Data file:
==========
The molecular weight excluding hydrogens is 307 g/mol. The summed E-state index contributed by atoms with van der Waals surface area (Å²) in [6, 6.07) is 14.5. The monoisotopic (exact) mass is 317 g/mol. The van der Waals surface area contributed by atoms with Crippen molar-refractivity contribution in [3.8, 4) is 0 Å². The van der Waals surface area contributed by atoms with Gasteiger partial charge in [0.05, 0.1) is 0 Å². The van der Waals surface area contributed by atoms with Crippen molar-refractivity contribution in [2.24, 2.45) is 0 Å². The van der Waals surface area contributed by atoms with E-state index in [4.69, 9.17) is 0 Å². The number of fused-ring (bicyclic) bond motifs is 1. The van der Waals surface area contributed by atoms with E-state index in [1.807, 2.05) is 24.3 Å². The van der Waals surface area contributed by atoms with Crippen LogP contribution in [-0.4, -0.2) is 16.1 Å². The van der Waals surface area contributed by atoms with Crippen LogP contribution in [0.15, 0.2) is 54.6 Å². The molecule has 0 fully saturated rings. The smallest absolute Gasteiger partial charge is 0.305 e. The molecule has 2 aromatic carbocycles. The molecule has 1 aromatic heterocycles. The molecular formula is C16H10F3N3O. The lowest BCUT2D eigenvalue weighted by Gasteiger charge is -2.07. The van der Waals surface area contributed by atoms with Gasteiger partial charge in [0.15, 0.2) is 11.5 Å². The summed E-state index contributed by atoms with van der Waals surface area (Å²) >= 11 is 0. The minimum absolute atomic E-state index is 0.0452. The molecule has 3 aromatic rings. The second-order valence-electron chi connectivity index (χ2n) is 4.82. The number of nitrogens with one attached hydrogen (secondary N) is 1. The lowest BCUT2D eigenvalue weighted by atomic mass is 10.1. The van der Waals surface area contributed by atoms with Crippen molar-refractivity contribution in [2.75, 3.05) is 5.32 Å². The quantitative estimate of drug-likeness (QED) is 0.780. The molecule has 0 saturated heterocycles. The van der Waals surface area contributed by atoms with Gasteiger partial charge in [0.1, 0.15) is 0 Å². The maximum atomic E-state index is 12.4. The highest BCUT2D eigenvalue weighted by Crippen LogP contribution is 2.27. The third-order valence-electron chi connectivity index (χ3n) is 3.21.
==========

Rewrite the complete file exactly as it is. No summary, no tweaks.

The molecular weight excluding hydrogens is 307 g/mol. The summed E-state index contributed by atoms with van der Waals surface area (Å²) in [6, 6.07) is 14.5. The monoisotopic (exact) mass is 317 g/mol. The van der Waals surface area contributed by atoms with Crippen molar-refractivity contribution in [3.8, 4) is 0 Å². The van der Waals surface area contributed by atoms with Gasteiger partial charge in [0.05, 0.1) is 0 Å². The van der Waals surface area contributed by atoms with Crippen molar-refractivity contribution in [2.24, 2.45) is 0 Å². The van der Waals surface area contributed by atoms with E-state index in [4.69, 9.17) is 0 Å². The number of fused-ring (bicyclic) bond motifs is 1. The van der Waals surface area contributed by atoms with E-state index in [1.807, 2.05) is 24.3 Å². The van der Waals surface area contributed by atoms with Crippen LogP contribution in [-0.4, -0.2) is 16.1 Å². The van der Waals surface area contributed by atoms with Crippen LogP contribution in [0.15, 0.2) is 54.6 Å². The molecule has 0 fully saturated rings. The smallest absolute Gasteiger partial charge is 0.305 e. The molecule has 2 aromatic carbocycles. The molecule has 1 aromatic heterocycles. The molecular formula is C16H10F3N3O. The lowest BCUT2D eigenvalue weighted by Gasteiger charge is -2.07. The van der Waals surface area contributed by atoms with Gasteiger partial charge in [0.15, 0.2) is 11.5 Å². The summed E-state index contributed by atoms with van der Waals surface area (Å²) >= 11 is 0. The minimum absolute atomic E-state index is 0.0452. The molecule has 3 aromatic rings. The second-order valence-electron chi connectivity index (χ2n) is 4.82. The number of nitrogens with one attached hydrogen (secondary N) is 1. The lowest BCUT2D eigenvalue weighted by atomic mass is 10.1. The van der Waals surface area contributed by atoms with Crippen molar-refractivity contribution in [2.75, 3.05) is 5.32 Å². The quantitative estimate of drug-likeness (QED) is 0.780. The molecule has 0 saturated heterocycles. The van der Waals surface area contributed by atoms with Gasteiger partial charge in [0.1, 0.15) is 0 Å². The maximum atomic E-state index is 12.4. The highest BCUT2D eigenvalue weighted by Crippen LogP contribution is 2.27. The third-order valence-electron chi connectivity index (χ3n) is 3.21.